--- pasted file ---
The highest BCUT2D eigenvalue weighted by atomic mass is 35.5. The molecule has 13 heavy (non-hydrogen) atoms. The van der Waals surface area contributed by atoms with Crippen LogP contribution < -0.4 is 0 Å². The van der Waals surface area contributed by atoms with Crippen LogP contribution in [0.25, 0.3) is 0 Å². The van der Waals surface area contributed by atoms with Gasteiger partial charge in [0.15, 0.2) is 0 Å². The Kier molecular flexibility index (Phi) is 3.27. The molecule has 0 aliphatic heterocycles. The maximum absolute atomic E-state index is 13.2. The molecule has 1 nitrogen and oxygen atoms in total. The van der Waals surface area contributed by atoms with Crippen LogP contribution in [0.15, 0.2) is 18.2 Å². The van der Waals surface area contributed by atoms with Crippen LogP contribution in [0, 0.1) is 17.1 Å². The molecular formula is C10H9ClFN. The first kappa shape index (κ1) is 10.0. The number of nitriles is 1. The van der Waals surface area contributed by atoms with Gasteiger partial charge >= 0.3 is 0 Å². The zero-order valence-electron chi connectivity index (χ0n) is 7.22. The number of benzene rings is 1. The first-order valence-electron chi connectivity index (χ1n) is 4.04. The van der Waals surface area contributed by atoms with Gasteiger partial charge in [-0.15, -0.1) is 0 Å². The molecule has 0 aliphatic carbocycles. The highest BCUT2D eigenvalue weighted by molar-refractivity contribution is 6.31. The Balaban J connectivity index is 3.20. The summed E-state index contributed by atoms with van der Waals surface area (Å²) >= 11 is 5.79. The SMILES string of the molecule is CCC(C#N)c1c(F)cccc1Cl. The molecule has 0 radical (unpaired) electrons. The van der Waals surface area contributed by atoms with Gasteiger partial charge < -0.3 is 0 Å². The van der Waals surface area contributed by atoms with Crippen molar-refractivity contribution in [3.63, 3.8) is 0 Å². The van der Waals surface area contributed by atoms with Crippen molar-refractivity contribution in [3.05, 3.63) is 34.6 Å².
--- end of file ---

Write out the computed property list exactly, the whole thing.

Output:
The highest BCUT2D eigenvalue weighted by atomic mass is 35.5. The molecule has 13 heavy (non-hydrogen) atoms. The van der Waals surface area contributed by atoms with Crippen LogP contribution < -0.4 is 0 Å². The van der Waals surface area contributed by atoms with Crippen LogP contribution in [0.25, 0.3) is 0 Å². The van der Waals surface area contributed by atoms with Gasteiger partial charge in [0.15, 0.2) is 0 Å². The Kier molecular flexibility index (Phi) is 3.27. The molecule has 0 aliphatic heterocycles. The maximum absolute atomic E-state index is 13.2. The molecule has 1 nitrogen and oxygen atoms in total. The van der Waals surface area contributed by atoms with Crippen LogP contribution in [0.15, 0.2) is 18.2 Å². The van der Waals surface area contributed by atoms with Crippen LogP contribution in [0, 0.1) is 17.1 Å². The molecular formula is C10H9ClFN. The first kappa shape index (κ1) is 10.0. The number of nitriles is 1. The van der Waals surface area contributed by atoms with Gasteiger partial charge >= 0.3 is 0 Å². The zero-order valence-electron chi connectivity index (χ0n) is 7.22. The number of benzene rings is 1. The first-order valence-electron chi connectivity index (χ1n) is 4.04. The van der Waals surface area contributed by atoms with Gasteiger partial charge in [-0.15, -0.1) is 0 Å². The molecule has 0 aliphatic carbocycles. The highest BCUT2D eigenvalue weighted by molar-refractivity contribution is 6.31. The Balaban J connectivity index is 3.20. The summed E-state index contributed by atoms with van der Waals surface area (Å²) >= 11 is 5.79. The SMILES string of the molecule is CCC(C#N)c1c(F)cccc1Cl. The molecule has 0 radical (unpaired) electrons. The van der Waals surface area contributed by atoms with Gasteiger partial charge < -0.3 is 0 Å². The van der Waals surface area contributed by atoms with Crippen molar-refractivity contribution in [3.63, 3.8) is 0 Å². The van der Waals surface area contributed by atoms with Crippen molar-refractivity contribution in [3.05, 3.63) is 34.6 Å².